Surprisingly, my heart goes out to Sadie, in the book 11-22-63, the novel by Stephen King concerning time travel, JFK and the already well-explored cautionary butterfly effect , but none at such depth as this. The main character is kind of a fool, sometimes I want to yell at him for his lack of empathy, and the unnecessary suffering it creates, but mostly, the contrast and disparity creates a very tense space within which one contemplates the dark issues raised by the story, wandering a dark and narrow path, like skirting a craggy precipice, and always looking down.
I think 11-22-63 is worth reading.
Having gotten through the thick of the love story and the stalking of the Oswalds I have to say it wasn't as thick, long or tedious as the negative reviews made it out to be, at least to me. In fact, while some of it was a bit drowning in details, we had to feel what 5 years means, that he had come under the spell of the times, that he didn't want to leave, he'd created a life there, full of nuance and detail, he'd created attachments... meaningful relationship... but out of all the people in the book, I cared more for Sadie than anyone else.
It is VERY compelling, and I never stopped hoping for Sadie, and pondering on the times... I felt... like I was there.
Spoiler: I don't agree with Stephen King's conclusion about JFK's assassination, that Oswald did it alone purely on the grounds of paranoia, it's possible sure, but all evidence of what JFK was doing, passing bills to reduce the power of the Fed, his issues with Cuba, all of these issues are not raised by the book one wit, and that surprised me... but King also pounds in another idea quite often in the book, an acronym, KISS... keep it simple stupid... and he does this with his plot, and his character's modus operandi. For good and bad. It's a work of fiction, and it works here, no reason not to write it this way, why not? It's a speculative work of fiction, I accept that, and I enjoyed it on its terms.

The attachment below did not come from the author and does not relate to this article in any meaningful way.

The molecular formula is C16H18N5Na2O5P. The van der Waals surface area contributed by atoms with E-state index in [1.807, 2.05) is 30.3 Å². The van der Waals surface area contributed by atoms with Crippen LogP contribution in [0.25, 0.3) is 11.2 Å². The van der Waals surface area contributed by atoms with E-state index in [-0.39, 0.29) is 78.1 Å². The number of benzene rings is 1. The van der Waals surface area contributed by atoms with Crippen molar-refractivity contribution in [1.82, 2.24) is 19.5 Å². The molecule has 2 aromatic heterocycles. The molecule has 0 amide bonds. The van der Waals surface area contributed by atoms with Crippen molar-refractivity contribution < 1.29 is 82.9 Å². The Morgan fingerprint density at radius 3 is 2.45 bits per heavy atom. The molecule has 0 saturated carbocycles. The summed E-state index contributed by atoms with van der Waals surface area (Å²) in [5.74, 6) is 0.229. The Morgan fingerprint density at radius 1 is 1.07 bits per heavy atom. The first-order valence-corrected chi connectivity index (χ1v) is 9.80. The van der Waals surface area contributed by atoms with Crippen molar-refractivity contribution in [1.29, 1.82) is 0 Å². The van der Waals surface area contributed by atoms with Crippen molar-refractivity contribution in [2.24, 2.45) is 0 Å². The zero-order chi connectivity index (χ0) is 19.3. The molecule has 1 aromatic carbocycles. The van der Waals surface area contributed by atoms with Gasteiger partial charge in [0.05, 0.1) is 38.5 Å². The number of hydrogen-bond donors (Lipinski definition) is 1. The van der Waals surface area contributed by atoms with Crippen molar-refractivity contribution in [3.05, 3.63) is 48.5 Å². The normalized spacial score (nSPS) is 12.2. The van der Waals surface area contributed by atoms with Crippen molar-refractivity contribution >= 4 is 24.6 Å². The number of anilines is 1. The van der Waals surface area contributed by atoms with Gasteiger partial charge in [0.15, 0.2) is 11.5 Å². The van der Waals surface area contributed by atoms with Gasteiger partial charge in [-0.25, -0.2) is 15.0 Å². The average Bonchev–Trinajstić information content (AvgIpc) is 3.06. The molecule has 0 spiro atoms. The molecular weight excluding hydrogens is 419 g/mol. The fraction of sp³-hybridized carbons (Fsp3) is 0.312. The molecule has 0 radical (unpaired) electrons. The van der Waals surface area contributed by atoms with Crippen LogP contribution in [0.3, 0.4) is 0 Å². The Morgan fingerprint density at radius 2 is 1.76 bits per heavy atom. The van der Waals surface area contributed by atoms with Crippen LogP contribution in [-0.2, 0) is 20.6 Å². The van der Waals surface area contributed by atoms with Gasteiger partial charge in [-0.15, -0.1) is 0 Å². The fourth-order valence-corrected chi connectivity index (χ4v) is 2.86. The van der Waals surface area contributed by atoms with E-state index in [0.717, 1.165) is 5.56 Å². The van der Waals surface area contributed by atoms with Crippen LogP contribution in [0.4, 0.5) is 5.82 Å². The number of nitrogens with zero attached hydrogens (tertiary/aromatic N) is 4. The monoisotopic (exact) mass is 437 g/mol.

I've read a few reviews stating that it's ridiculous, now spoiler here coming, that two women Jake knows in the book wind up with large scars on their faces at different points in the story... but actually if you're following along it's not ridiculous at all... we know that the past is obdurate, it's repeated many times to get this point across, so if damage is averted in one place, it's found manifested in another... this is how in one timeline one woman has the scar, and in another, it's Sadie... the past harmonizes, it finds a way to manifest, you can't really change anything, not really... and in this way, the book is quite beautiful and intelligent and profoundly intuitive. The past harmonizes, it's obdurate, what manifests in time, must manifest in time, one way or another.
In this way the past is a bit like an earthquake. Tectonic plates building up tension, awaiting an earthquake, and the longer it waits the worse it gets, meaning, if you stop something from happening in the past, the tension for its inevitable outcome grows until it manifests much much more powerfully.
Like many others, Sadie touched me the most, she was somehow the container for our personal innocence and hope, and it's impossible not to care deeply for her, and feel the loss of her deeply.